So, that’s how Everton’s 2020-21 season finishes off. But do they have it harder or easier, on average, than the sides they’re competing with?

They have a game extra than all of them, for starters, but here’s how Everton’s run-in compares with all the teams above them (bar Man City):

Average Position of Remaining Opponents - 2nd to 8th

Team Man Utd (2nd, P29 Pts 57) Position Leicester (3rd, P29 Pts 56) Position Chelsea (4th, P29 Pts 51) Position West Ham (5th, P29 Pts 49) Position Tottenham (6th, P29 Pts 48) Position Liverpool (7th, P29 Pts 46) Position Everton (8th, P28 Pts 46) Position
Team Man Utd (2nd, P29 Pts 57) Position Leicester (3rd, P29 Pts 56) Position Chelsea (4th, P29 Pts 51) Position West Ham (5th, P29 Pts 49) Position Tottenham (6th, P29 Pts 48) Position Liverpool (7th, P29 Pts 46) Position Everton (8th, P28 Pts 46) Position
Fixture List Brighton H 16 Man City H 1 West Brom H 19 Wolves A 13 Newcastle A 17 Arsenal A 9 Crystal Palace H 12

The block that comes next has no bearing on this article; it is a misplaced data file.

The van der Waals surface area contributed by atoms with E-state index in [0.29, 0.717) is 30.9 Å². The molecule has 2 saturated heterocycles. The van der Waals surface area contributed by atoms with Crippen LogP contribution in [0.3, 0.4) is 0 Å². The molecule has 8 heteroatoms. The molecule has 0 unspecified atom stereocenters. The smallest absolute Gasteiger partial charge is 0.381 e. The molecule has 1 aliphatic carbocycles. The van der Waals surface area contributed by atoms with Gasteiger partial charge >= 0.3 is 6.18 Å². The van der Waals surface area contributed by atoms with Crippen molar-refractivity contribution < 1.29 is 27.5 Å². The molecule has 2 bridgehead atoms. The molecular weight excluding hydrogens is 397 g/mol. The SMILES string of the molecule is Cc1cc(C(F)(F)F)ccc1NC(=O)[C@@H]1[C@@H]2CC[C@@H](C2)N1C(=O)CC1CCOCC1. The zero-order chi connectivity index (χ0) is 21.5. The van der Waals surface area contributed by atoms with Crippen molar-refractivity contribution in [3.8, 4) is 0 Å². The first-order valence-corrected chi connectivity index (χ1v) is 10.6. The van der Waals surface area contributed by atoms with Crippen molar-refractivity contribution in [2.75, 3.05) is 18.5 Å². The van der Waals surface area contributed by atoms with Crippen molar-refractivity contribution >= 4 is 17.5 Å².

Tottenham A 6 West Ham A 5 Crystal Palace A 12 Leicester H 3 Man Utd H 2 Aston Villa H 10 Brighton A 16
Burnley H 15 West Brom H 19 Brighton H 16 Newcastle A 17 Everton A 8 Leeds A 11 Tottenham H 6
Leeds A 11 Crystal Palace H 12 West Ham A 5 Chelsea H 4 Sheff Utd H 20 Newcastle H 17 Arsenal A 9
Liverpool H 7 Southampton A 14 Fulham H 18 Burnley A 15 Leeds A 11 Man Utd A 2 Aston Villa H 10
Aston Villa A 10 Newcastle H 17 Man City A 1 Everton H 8 Wolves H 13 Southampton H 14 West Ham A 5
Leicester H 3 Man Utd A 2 Arsenal H 8 Brighton A 16 Aston Villa H 10 West Brom A 19 Sheff Utd H 20